Food and Drink
Posted by Trish Gallagher
11. Dec, 2012
Con Christopoulos and Joshua Brisbane are adding to their stretch of Spring St establishments of The City Wine shop, The European and Siglo comes Spring Street Grocery. This is exactly what the top end of the city needs; an artisan delicatessen and gelataria to pick up your goods on the way home via Parliament Station. At least will be when it is up and running at full capacity.
Testing the waters at the moment, Spring Street Grocery are serving Romcaffe coffee, cold pressed juices and they have a small selection of cakes and pastries on the counter. But the draw card for these coming summer days is the gelato bar (medium $6.50).
Unlike the mammoth mountains of cream you will see on Lygon Street, these beauties are stored in traditional gelato canisters on the counter and are made on site by Massimo. This gelato maestro has been mastering the art of gelato for the last 11 years and they are spectacular.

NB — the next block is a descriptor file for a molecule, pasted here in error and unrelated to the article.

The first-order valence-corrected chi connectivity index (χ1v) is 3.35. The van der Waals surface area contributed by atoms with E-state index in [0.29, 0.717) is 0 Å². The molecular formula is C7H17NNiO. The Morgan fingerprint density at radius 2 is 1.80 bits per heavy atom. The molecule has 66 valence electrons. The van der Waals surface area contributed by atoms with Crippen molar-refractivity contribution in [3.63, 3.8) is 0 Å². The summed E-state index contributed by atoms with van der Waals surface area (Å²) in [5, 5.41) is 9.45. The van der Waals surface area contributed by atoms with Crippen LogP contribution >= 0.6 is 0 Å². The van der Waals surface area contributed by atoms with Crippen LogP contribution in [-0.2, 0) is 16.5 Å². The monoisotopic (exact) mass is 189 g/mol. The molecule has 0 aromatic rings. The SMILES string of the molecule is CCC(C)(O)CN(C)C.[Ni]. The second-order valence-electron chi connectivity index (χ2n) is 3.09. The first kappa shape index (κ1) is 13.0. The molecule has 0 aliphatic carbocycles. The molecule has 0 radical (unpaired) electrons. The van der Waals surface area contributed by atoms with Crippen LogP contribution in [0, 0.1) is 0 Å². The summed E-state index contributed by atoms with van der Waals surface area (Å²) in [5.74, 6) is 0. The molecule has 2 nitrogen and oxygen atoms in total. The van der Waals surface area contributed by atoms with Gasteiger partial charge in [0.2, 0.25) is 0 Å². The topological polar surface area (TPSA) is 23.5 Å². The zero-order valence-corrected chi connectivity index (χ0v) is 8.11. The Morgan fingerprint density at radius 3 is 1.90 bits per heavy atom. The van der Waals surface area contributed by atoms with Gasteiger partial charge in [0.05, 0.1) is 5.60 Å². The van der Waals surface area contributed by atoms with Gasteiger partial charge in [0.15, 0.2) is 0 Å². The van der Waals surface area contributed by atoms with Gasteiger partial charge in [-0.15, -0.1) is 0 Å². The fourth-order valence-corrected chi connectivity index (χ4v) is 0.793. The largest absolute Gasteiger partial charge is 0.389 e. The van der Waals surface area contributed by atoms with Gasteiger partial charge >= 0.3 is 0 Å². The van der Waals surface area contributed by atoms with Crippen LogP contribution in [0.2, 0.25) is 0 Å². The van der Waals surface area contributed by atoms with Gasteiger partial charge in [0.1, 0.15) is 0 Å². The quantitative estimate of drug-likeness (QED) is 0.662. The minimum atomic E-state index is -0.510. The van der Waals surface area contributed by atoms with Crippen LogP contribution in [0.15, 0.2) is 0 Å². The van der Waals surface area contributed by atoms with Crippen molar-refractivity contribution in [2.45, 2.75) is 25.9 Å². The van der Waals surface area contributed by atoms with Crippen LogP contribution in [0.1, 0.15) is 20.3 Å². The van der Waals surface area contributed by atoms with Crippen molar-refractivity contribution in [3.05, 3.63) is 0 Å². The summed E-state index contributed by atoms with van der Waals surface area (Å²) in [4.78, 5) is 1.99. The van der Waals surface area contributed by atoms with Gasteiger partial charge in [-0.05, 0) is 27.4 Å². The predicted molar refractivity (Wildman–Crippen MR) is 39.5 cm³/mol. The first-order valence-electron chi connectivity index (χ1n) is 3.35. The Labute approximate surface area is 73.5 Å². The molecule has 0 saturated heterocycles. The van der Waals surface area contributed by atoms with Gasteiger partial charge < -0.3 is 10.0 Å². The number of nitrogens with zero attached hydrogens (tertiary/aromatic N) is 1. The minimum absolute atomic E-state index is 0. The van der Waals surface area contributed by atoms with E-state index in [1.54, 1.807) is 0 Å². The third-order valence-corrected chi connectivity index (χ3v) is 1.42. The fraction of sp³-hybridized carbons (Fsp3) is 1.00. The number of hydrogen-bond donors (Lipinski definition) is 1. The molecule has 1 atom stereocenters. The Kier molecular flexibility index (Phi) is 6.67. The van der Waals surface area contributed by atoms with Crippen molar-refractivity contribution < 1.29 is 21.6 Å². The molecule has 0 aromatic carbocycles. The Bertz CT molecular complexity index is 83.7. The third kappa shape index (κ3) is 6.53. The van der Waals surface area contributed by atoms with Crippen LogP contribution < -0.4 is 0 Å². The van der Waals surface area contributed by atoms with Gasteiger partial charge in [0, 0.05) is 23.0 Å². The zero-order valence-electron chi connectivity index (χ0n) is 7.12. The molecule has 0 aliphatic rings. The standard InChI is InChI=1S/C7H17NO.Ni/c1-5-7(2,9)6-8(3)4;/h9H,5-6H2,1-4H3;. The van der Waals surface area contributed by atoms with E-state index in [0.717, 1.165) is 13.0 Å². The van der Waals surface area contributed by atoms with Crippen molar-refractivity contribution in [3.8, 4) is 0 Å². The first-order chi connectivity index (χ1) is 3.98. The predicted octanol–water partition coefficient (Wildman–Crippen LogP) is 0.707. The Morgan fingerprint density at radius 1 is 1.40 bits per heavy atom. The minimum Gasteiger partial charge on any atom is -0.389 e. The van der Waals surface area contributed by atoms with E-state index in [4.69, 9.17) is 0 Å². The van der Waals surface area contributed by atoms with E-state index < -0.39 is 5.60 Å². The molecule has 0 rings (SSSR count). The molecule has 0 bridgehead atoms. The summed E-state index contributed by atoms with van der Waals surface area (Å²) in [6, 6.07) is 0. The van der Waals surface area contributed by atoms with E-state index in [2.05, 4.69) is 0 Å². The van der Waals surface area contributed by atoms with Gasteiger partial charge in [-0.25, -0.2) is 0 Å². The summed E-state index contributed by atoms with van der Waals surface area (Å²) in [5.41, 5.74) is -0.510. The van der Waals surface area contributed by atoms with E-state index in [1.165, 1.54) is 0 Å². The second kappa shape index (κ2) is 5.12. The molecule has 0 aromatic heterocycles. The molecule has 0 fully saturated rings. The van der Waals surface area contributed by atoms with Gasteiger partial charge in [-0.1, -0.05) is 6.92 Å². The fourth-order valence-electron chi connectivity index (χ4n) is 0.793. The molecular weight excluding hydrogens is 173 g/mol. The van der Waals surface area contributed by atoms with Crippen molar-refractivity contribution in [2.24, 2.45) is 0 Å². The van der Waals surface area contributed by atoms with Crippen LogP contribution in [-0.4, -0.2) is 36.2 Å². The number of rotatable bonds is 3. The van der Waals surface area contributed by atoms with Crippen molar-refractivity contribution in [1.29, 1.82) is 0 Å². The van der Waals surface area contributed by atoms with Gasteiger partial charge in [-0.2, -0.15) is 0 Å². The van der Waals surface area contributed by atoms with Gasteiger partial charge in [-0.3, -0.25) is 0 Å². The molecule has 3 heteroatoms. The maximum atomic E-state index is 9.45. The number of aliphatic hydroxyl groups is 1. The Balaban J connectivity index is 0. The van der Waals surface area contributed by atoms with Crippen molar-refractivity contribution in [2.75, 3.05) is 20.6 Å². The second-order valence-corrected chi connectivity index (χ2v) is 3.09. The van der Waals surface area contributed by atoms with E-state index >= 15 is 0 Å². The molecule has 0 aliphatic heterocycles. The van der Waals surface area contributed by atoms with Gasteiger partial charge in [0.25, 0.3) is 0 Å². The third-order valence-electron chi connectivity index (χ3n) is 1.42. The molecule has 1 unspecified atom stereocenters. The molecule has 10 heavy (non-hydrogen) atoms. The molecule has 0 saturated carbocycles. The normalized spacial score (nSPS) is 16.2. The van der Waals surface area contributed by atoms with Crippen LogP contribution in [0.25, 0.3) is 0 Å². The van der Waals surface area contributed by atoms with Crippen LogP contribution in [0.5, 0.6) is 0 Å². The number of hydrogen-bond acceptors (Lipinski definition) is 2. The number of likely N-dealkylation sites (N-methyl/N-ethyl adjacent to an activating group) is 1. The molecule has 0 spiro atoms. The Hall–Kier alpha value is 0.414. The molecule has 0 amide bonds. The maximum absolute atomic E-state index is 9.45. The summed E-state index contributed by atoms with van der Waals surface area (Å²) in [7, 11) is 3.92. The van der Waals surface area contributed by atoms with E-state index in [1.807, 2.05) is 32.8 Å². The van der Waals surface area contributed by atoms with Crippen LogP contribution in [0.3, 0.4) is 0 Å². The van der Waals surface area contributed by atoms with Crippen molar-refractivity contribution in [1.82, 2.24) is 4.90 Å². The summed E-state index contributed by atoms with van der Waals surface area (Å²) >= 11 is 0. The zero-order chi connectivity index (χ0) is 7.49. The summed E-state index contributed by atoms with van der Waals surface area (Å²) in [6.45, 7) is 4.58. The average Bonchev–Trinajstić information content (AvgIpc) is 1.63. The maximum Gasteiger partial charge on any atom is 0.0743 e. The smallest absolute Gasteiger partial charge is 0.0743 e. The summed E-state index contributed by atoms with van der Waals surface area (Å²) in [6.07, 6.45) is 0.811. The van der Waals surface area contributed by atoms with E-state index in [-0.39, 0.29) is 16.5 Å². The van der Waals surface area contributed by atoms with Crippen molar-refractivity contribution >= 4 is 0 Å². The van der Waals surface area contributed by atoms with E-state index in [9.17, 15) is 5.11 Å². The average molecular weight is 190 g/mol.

There’s the unusual cardamom, turmeric and saffron to the more traditional hazelnut praline; if you are like me and not a big sugar tooth, these are going to knock your sweet socks off and change your mind for good.
Come mid to late January, the bigger picture will open up to reveal a charcuterie, freshly made baguettes and in the basement will be Australia’s first ‘cheese cave’ where cheeses will be brought in young and matured on site.
SPRING STREET GROCERY
157 Spring St, Melbourne
Monday – Friday 7.00am – 11pm
Saturday – Sunday 7.30 to late
(weekend hours have not yet been confirmed, call venue to check)
Dare to be proudly different this weekend and enjoy a flick!
Milk Bar Mag reviewed Land of Mine, a heartbreakingly powerful film at the tail end of World War 2.
Rules for Living is a marvellous and hilarious comedy looking at the murky waters of family Christmas.
Bail Out's plans to help out Melbourne's disadvantaged youth.
Snap away with The Fox Darkroom, a mecca for photography aficionados to learn all about the traditional methods of black and white photography.
It almost sounds like the premise of a reality TV show: pile a bunch of artists in a bus for seven days, send them across Mexico and see what happens.